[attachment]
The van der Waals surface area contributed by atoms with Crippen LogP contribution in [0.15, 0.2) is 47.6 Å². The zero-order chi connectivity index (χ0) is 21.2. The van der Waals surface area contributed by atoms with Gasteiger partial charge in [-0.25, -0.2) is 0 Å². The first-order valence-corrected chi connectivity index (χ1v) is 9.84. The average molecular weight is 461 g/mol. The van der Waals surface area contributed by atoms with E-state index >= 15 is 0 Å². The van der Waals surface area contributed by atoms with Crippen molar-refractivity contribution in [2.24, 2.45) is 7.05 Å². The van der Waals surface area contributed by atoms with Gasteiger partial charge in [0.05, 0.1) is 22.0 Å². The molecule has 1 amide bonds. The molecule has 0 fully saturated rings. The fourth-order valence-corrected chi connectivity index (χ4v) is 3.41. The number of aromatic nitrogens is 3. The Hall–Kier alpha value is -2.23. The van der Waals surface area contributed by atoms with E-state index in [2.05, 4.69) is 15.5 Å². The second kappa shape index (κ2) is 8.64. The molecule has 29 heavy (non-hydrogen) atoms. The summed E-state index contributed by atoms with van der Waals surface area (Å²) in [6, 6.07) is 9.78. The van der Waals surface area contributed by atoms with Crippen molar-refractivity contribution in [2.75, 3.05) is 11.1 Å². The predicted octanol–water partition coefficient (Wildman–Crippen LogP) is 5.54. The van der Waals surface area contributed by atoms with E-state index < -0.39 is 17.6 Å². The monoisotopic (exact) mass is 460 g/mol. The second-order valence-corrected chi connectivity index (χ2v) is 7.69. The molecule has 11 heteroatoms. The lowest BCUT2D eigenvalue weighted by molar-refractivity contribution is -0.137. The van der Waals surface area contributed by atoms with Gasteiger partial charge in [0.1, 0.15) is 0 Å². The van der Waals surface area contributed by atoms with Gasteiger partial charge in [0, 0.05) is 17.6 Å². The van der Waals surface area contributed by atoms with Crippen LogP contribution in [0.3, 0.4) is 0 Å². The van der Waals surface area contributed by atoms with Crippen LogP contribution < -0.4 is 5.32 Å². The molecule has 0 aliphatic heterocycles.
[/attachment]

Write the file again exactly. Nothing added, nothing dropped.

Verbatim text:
The van der Waals surface area contributed by atoms with Crippen LogP contribution in [0.15, 0.2) is 47.6 Å². The zero-order chi connectivity index (χ0) is 21.2. The van der Waals surface area contributed by atoms with Gasteiger partial charge in [-0.25, -0.2) is 0 Å². The first-order valence-corrected chi connectivity index (χ1v) is 9.84. The average molecular weight is 461 g/mol. The van der Waals surface area contributed by atoms with E-state index >= 15 is 0 Å². The van der Waals surface area contributed by atoms with Crippen molar-refractivity contribution in [2.24, 2.45) is 7.05 Å². The van der Waals surface area contributed by atoms with Gasteiger partial charge in [0.05, 0.1) is 22.0 Å². The molecule has 1 amide bonds. The molecule has 0 fully saturated rings. The fourth-order valence-corrected chi connectivity index (χ4v) is 3.41. The number of aromatic nitrogens is 3. The Hall–Kier alpha value is -2.23. The van der Waals surface area contributed by atoms with E-state index in [2.05, 4.69) is 15.5 Å². The second kappa shape index (κ2) is 8.64. The molecule has 29 heavy (non-hydrogen) atoms. The summed E-state index contributed by atoms with van der Waals surface area (Å²) in [6, 6.07) is 9.78. The van der Waals surface area contributed by atoms with Crippen molar-refractivity contribution in [2.75, 3.05) is 11.1 Å². The predicted octanol–water partition coefficient (Wildman–Crippen LogP) is 5.54. The van der Waals surface area contributed by atoms with E-state index < -0.39 is 17.6 Å². The monoisotopic (exact) mass is 460 g/mol. The second-order valence-corrected chi connectivity index (χ2v) is 7.69. The molecule has 11 heteroatoms. The lowest BCUT2D eigenvalue weighted by molar-refractivity contribution is -0.137. The van der Waals surface area contributed by atoms with Gasteiger partial charge in [0.1, 0.15) is 0 Å². The van der Waals surface area contributed by atoms with Gasteiger partial charge in [0, 0.05) is 17.6 Å². The van der Waals surface area contributed by atoms with Crippen LogP contribution in [0.3, 0.4) is 0 Å². The van der Waals surface area contributed by atoms with Crippen LogP contribution < -0.4 is 5.32 Å². The molecule has 0 aliphatic heterocycles.